* And more!
Available February 2006
Tentative price: $24.95
Paperback and ASCII disk
A separate section lists all manufacturers and their contact information, as well as warranty information. Also included is a product index, category descriptions, an overview of the year, and a how-to guide for making your purchase.
The Guide also includes a comprehensive list of objective product evaluations previously published in AccessWorld, AFB's technology magazine.
CALL FOR PAPERS
Special JVIB Theme Issue: Multiple Disabilities
Guest editor: Bernadette Kappen, Ph.D., director, Overbrook School for the Blind
Deadline for submissions: January 31, 2007
Projected publication date: October 2007
The Journal of Visual Impairment & Blindness (JVIB) invites submissions for a special theme issue, Multiple Disabilities. Topics include, but are not limited to, the following:
* Language and communication skills
* Career development and employment
* Social and emotional skills and sex education
* Orientation and mobility
* Leisure and recreation and community skills
* Transition planning
* Special medical concerns and common etiologies
* Emergent literacy skills and functional literacy skills
* Social isolation
* Behavioral issues
* Motor development, including sensory integration
* Assessment, testing, and No Child Left Behind
* Personnel needs and preparations for pre-service and continuing education
* Technology and assistive technology
* Curriculum and effective Individualized Education Programs (IEPs)
* Service delivery models and related services
Guidelines for contributors are generally printed in each issue of JVIB, and are also available from AFB Press, American Foundation for the Blind: web site: <www.afb.org/jvib_guidelines>; phone: 212-502-7651; e-mail: <email@example.com>.
Manuscripts should be sent for peer review to:
JVIB Guidelines for Contributors
The Journal of Visual Impairment & Blindness (JVIB) is the international, interdisciplinary journal of record on blindness and visual impairment that publishes scholarship and information and serves as a forum for the exchange of ideas, airing of controversies, and discussion of issues.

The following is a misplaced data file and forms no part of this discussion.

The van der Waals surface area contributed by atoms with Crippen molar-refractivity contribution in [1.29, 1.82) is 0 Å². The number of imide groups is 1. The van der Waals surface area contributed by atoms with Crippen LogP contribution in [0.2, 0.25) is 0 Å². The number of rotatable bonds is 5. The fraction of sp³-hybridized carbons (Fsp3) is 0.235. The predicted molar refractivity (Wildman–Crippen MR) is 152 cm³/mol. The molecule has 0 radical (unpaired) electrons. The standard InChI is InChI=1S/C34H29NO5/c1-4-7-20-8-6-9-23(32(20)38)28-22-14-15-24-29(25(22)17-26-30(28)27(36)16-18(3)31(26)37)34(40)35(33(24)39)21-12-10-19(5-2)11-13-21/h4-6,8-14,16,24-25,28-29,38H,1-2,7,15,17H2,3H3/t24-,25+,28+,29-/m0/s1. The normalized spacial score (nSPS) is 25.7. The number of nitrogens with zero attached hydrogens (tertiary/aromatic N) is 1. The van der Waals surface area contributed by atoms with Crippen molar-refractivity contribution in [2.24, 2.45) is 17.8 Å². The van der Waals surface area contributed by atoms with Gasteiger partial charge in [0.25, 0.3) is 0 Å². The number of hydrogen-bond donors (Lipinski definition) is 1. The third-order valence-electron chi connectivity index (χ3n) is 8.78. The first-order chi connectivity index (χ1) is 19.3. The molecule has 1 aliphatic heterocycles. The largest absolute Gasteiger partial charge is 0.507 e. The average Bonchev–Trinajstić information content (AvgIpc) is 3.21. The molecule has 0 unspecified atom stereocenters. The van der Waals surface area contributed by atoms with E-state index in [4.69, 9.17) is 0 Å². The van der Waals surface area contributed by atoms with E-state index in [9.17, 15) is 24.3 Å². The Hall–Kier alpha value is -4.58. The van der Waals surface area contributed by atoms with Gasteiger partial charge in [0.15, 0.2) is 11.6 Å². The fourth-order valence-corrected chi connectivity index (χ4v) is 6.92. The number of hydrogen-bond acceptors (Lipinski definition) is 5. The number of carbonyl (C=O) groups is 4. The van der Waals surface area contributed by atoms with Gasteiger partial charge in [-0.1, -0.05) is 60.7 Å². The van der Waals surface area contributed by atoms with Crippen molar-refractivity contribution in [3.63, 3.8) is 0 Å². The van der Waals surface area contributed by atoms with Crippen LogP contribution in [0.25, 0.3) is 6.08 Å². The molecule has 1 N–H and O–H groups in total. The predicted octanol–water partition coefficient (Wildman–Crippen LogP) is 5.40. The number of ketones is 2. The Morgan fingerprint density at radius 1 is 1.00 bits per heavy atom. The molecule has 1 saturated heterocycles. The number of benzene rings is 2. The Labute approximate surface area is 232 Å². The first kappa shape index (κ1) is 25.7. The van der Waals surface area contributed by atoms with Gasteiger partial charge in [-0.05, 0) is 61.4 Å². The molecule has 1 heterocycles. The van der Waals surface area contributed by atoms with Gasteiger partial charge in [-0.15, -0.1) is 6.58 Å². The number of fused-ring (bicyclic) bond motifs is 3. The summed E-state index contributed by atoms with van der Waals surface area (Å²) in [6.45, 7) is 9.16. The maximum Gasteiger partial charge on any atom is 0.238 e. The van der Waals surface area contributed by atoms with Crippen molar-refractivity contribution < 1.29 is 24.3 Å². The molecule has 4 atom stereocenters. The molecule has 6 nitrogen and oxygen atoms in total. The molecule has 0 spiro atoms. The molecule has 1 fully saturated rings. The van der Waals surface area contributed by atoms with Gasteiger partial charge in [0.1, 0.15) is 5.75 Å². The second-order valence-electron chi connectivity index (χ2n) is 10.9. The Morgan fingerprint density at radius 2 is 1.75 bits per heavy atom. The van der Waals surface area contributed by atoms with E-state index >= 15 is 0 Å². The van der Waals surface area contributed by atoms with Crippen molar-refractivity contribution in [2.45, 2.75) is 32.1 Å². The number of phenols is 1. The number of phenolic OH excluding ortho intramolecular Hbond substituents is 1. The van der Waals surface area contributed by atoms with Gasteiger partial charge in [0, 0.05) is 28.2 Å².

JVIB invites submissions in the following categories
Article: Full-length manuscripts on research, theory, reviews of the literature, or practice-based activities. The topics may have far-reaching and broad impact. Articles are peer reviewed. Length: 2,500-5,000 words.
Research Report: A shorter format for presenting research results. The main difference between articles and Research Reports is length. In addition, Research Reports may have a more focused or narrower impact than articles and may report pilot studies, research in progress, or studies with a small number of subjects. Research Reports are peer reviewed. Length: 1,000-2,500 words.
Practice Report: An opportunity for teachers, rehabilitation specialists, and other practitioners to share information about innovative techniques, strategies, and service delivery. Practice Reports are shorter in length than practice-based articles and may provide more focused information and a less comprehensive discussion of the implications. Practice Reports are peer reviewed. Length: 1,000-2,500 words.
Around the World: A forum for reporting on research or programs that are specific to one culture or part of the world and that may not have broader relevance. Around the Worlds are peer reviewed. Length: 500-2,500 words.
Comment: A discussion of a timely topic, based on the author s experience or opinions. Comments are not peer reviewed. Length: 500-1,000 words.
Letter to the Editor: A direct response to a paper that was recently published in JVIB. The authors of the paper referred to are given a chance to respond to the letter in the same issue in which the letter appears. Note that letters may be edited for length and style. Letters are not peer reviewed. Length: Varies.
Authors should send one paper copy and one disk copy (preferably in ASCII or Microsoft Word). Authors are required to sign a Copyright Transfer Agreement that gives AFB copyright to the paper once it is published. JVIB does not consider manuscripts that are simultaneously submitted elsewhere or previously published elsewhere.
The full version of the JVIB Guidelines for Contributors can be found online, <www.afb.org/jvib_guidelines>, or by contacting AFB Press, 11 Penn Plaza, Suite 300, New York, NY 10001; phone: 212-502-7651; fax: 212-502-7774; e-mail: <firstname.lastname@example.org>. Manuscripts should be sent to: Duane R. Geruschat, Ph.D., Editor in Chief, Journal of Visual Impairment & Blindness, Lions Vision Center, 550 North Broadway, 6th Floor, Baltimore, MD 21205; e-mail: <email@example.com>.
The Journal of Visual Impairment & Blindness (JVIB)--the international, interdisciplinary journal of record on blindness and visual impairment that publishes research and practice